There is a vital rule to martial arts training called the 10% rule. When you understand it, your training changes instantly in both martial arts and qi gong. You understand why some approaches to training fail horribly, and why others produce consistent good results.
3 Applications of 10% Rule in Martial Arts
The 10% rule applies in the number and duration of repetitions for any physical activity like kicking and punching or posture holds.
It basically states for every ten reps that you are able to do sequentially, you will get 1 rep that you can use in a fight. The reason for that 90% drop is the stress of being in a combative situation, and the fact that you are being actively opposed. Most modern schools or recreational trainers do reps of twenty with significant breaks between sets or even between reps. At most these rep numbers give the person the ability to execute 2 real techniques.
The 10% rule also applies to complex processes or sequences (i.e. things that are hard to do).
Lets take locking, for example. Only about 10% of what you need to do in an ideal world for a lock is going to get done in a lock. If the lock will not work when you are only 10% right, then that lock will not work. If you must go through a long set of steps, lets say to disarm a weapon, only about 10% of those steps are going to get done. If the disarm will not get done at that level of performance, then it will not get done.
The 10% rule applies to an entire skill set too.
Only about 10% of what you know will be usable to you in fight. Your mind will lack the ability to draw on the other 90% of skills.
What does the 10% rule lead to?
It leads to very short fights, with sloppy execution, using a very small skill set. If you’ve ever seen free fights, you see what I am describing here. If you want to be able to defend yourself for a long time, then you must execute high reps at all times. This gives you more reps at your disposal.
As for 10% of a sequence or of your entire skill set, thats a number that can be changed by repeatedly exposing yourself to the actual stressor, and by working repetition when the training situation is constantly changing.
Part of the reason the 90% collapse occurs is because most people train in an overly controlled environment. In a real life situation, new variables and stressors are introduced by the situation itself, and as a result the mind is not able to process the new information and collapses quickly under the stressor.
A well-trained individual can execute about 50% of a system under stress.
Can The 10% Training Rule Be Altered in Martial Arts?
Yes and No.
In special situations, with an expert at extreme levels of performance, the skill of the expert can actually exceed levels of training. For the most part, a person always behaves at a level much lower than that at which they train, and they never execute anything other than what they do in training.
There is what I call the magic assumption in self-defense, which is the thought that somehow you will become super-powered and do all the right things when you are faced with a threat.
Of course, under threat you will do exactly what you have done in training, only not as well (about 10% well, in fact).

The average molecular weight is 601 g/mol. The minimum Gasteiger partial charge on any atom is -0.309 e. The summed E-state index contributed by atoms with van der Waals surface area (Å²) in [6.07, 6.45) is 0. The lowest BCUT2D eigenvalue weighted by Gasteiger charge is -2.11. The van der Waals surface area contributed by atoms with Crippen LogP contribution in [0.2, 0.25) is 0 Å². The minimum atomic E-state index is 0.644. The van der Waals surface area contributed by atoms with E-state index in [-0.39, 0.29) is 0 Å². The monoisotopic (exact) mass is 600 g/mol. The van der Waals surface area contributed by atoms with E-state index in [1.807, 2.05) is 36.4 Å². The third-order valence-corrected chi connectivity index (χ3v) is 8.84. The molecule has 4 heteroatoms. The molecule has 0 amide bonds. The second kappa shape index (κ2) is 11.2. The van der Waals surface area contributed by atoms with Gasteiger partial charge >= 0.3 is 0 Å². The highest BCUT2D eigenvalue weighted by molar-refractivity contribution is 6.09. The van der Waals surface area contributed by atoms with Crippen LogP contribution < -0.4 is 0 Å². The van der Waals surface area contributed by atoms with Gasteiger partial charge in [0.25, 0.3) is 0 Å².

I make a special point of integrating a lot of joyful elements into training and avoid hyper-seriousness. There are 2 reasons for this joy approach.
One is that like most animals we learn combat and even health through play. Play is a mechanism of learning.
Two, we do for long periods what gives us pleasure. If training doesnt provide pleasure, and your life is not immediately at risk, you will stop training pretty quickly.
The joy approach leads to some problems particularly with teens new to the training process in that they will go through bouts where the play is foolish or it conditions poor responses. Such responses are a problem, because you do exactly what you do in training only not as well. If you are doing foolish things, you will also do them in real life, in exactly the same way.
The lesson of the 10% rule is that our minds behave in very different ways under stress than they do in day to day living.
People that have not been exposed to those stressors do not understand the difference in the two minds, and make many training errors as a result. As training increases those stressors, the student starts to understand how he or she behaves under stress and the percentage changes.
For the most part, I haven’t talked about qi gong in this article, but lets take a look at it. What does qi gong do?
Well, it dramatically and rapidly decreases a person’s stress responses.
In fact, I’ve run several trials among trained students and first-time, walking in the door students with a galvanic skin response meter. Those tests show drops between 90% and 400% drop (from baseline) in stress. Going to sleep will not drop your stress level the same amount!
Stress changes the way you think and what you are able to do. Much of the 10% rule is caused by the mind under stress. A person taking qi gong regularly outperforms other people under stress, because the 10% rule changes for him or her. It becomes a different number, with between a 10 to 70% gain in performance.
Of course, there are other factors that influence the exact numbers.
Master Mikel Steenrod
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